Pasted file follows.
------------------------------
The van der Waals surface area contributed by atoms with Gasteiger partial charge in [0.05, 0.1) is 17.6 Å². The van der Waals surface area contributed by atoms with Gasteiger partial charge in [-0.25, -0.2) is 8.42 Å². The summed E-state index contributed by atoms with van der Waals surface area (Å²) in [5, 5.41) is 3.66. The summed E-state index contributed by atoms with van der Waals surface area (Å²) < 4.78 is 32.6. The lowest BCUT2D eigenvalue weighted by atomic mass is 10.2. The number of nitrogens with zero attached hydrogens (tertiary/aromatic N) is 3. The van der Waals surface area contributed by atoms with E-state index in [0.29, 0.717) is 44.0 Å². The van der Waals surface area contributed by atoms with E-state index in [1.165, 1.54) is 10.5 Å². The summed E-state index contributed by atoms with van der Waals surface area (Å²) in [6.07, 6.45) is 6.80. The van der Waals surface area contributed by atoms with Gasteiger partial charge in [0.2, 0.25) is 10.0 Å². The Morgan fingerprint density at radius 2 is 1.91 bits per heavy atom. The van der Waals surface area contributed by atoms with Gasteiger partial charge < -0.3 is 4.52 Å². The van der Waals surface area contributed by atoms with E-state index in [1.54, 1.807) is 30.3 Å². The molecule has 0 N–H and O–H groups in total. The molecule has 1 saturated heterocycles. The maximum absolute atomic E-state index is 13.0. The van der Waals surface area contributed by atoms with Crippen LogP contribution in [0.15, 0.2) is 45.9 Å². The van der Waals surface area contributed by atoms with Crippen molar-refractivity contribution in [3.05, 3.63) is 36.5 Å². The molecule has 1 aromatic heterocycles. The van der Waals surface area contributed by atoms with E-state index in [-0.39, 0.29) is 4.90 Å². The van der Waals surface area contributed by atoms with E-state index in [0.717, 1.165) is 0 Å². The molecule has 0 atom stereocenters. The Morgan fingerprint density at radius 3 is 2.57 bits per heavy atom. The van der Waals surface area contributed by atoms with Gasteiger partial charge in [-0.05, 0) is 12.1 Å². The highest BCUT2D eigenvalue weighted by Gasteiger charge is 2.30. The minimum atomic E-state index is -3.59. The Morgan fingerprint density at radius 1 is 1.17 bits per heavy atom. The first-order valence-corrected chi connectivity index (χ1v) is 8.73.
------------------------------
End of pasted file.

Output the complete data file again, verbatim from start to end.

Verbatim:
The van der Waals surface area contributed by atoms with Gasteiger partial charge in [0.05, 0.1) is 17.6 Å². The van der Waals surface area contributed by atoms with Gasteiger partial charge in [-0.25, -0.2) is 8.42 Å². The summed E-state index contributed by atoms with van der Waals surface area (Å²) in [5, 5.41) is 3.66. The summed E-state index contributed by atoms with van der Waals surface area (Å²) < 4.78 is 32.6. The lowest BCUT2D eigenvalue weighted by atomic mass is 10.2. The number of nitrogens with zero attached hydrogens (tertiary/aromatic N) is 3. The van der Waals surface area contributed by atoms with E-state index in [0.29, 0.717) is 44.0 Å². The van der Waals surface area contributed by atoms with E-state index in [1.165, 1.54) is 10.5 Å². The summed E-state index contributed by atoms with van der Waals surface area (Å²) in [6.07, 6.45) is 6.80. The van der Waals surface area contributed by atoms with Gasteiger partial charge in [0.2, 0.25) is 10.0 Å². The Morgan fingerprint density at radius 2 is 1.91 bits per heavy atom. The van der Waals surface area contributed by atoms with Gasteiger partial charge < -0.3 is 4.52 Å². The van der Waals surface area contributed by atoms with E-state index in [1.54, 1.807) is 30.3 Å². The molecule has 0 N–H and O–H groups in total. The molecule has 1 saturated heterocycles. The maximum absolute atomic E-state index is 13.0. The van der Waals surface area contributed by atoms with Crippen LogP contribution in [0.15, 0.2) is 45.9 Å². The van der Waals surface area contributed by atoms with Crippen molar-refractivity contribution in [3.05, 3.63) is 36.5 Å². The molecule has 1 aromatic heterocycles. The van der Waals surface area contributed by atoms with E-state index in [-0.39, 0.29) is 4.90 Å². The van der Waals surface area contributed by atoms with E-state index in [0.717, 1.165) is 0 Å². The molecule has 0 atom stereocenters. The Morgan fingerprint density at radius 3 is 2.57 bits per heavy atom. The van der Waals surface area contributed by atoms with Gasteiger partial charge in [-0.05, 0) is 12.1 Å². The highest BCUT2D eigenvalue weighted by Gasteiger charge is 2.30. The minimum atomic E-state index is -3.59. The Morgan fingerprint density at radius 1 is 1.17 bits per heavy atom. The first-order valence-corrected chi connectivity index (χ1v) is 8.73.